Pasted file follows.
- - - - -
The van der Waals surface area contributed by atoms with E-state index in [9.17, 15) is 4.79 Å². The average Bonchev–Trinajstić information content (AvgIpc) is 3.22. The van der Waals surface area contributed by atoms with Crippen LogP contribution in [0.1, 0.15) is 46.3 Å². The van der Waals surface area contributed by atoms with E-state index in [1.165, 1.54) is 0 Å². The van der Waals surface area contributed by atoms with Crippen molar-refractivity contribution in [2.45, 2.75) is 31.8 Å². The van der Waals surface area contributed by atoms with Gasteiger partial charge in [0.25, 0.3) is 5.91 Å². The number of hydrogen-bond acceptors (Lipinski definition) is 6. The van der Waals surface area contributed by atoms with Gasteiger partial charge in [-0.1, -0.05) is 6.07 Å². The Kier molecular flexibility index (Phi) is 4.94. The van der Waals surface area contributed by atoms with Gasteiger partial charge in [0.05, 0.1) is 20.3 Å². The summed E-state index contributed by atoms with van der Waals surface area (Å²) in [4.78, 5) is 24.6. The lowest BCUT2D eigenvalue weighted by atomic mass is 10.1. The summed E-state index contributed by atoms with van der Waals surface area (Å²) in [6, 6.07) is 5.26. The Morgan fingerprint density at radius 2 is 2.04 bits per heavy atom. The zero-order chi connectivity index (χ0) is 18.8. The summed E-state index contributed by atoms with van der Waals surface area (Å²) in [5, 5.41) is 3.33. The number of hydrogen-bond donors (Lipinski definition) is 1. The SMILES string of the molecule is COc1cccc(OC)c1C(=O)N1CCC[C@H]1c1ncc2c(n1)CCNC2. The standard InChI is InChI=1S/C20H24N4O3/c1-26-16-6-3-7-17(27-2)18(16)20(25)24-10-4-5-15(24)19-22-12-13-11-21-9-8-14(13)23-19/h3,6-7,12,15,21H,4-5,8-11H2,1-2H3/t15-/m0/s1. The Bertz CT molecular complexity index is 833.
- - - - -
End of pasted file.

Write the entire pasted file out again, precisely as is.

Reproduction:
The van der Waals surface area contributed by atoms with E-state index in [9.17, 15) is 4.79 Å². The average Bonchev–Trinajstić information content (AvgIpc) is 3.22. The van der Waals surface area contributed by atoms with Crippen LogP contribution in [0.1, 0.15) is 46.3 Å². The van der Waals surface area contributed by atoms with E-state index in [1.165, 1.54) is 0 Å². The van der Waals surface area contributed by atoms with Crippen molar-refractivity contribution in [2.45, 2.75) is 31.8 Å². The van der Waals surface area contributed by atoms with Gasteiger partial charge in [0.25, 0.3) is 5.91 Å². The number of hydrogen-bond acceptors (Lipinski definition) is 6. The van der Waals surface area contributed by atoms with Gasteiger partial charge in [-0.1, -0.05) is 6.07 Å². The Kier molecular flexibility index (Phi) is 4.94. The van der Waals surface area contributed by atoms with Gasteiger partial charge in [0.05, 0.1) is 20.3 Å². The summed E-state index contributed by atoms with van der Waals surface area (Å²) in [4.78, 5) is 24.6. The lowest BCUT2D eigenvalue weighted by atomic mass is 10.1. The summed E-state index contributed by atoms with van der Waals surface area (Å²) in [6, 6.07) is 5.26. The Morgan fingerprint density at radius 2 is 2.04 bits per heavy atom. The zero-order chi connectivity index (χ0) is 18.8. The summed E-state index contributed by atoms with van der Waals surface area (Å²) in [5, 5.41) is 3.33. The number of hydrogen-bond donors (Lipinski definition) is 1. The SMILES string of the molecule is COc1cccc(OC)c1C(=O)N1CCC[C@H]1c1ncc2c(n1)CCNC2. The standard InChI is InChI=1S/C20H24N4O3/c1-26-16-6-3-7-17(27-2)18(16)20(25)24-10-4-5-15(24)19-22-12-13-11-21-9-8-14(13)23-19/h3,6-7,12,15,21H,4-5,8-11H2,1-2H3/t15-/m0/s1. The Bertz CT molecular complexity index is 833.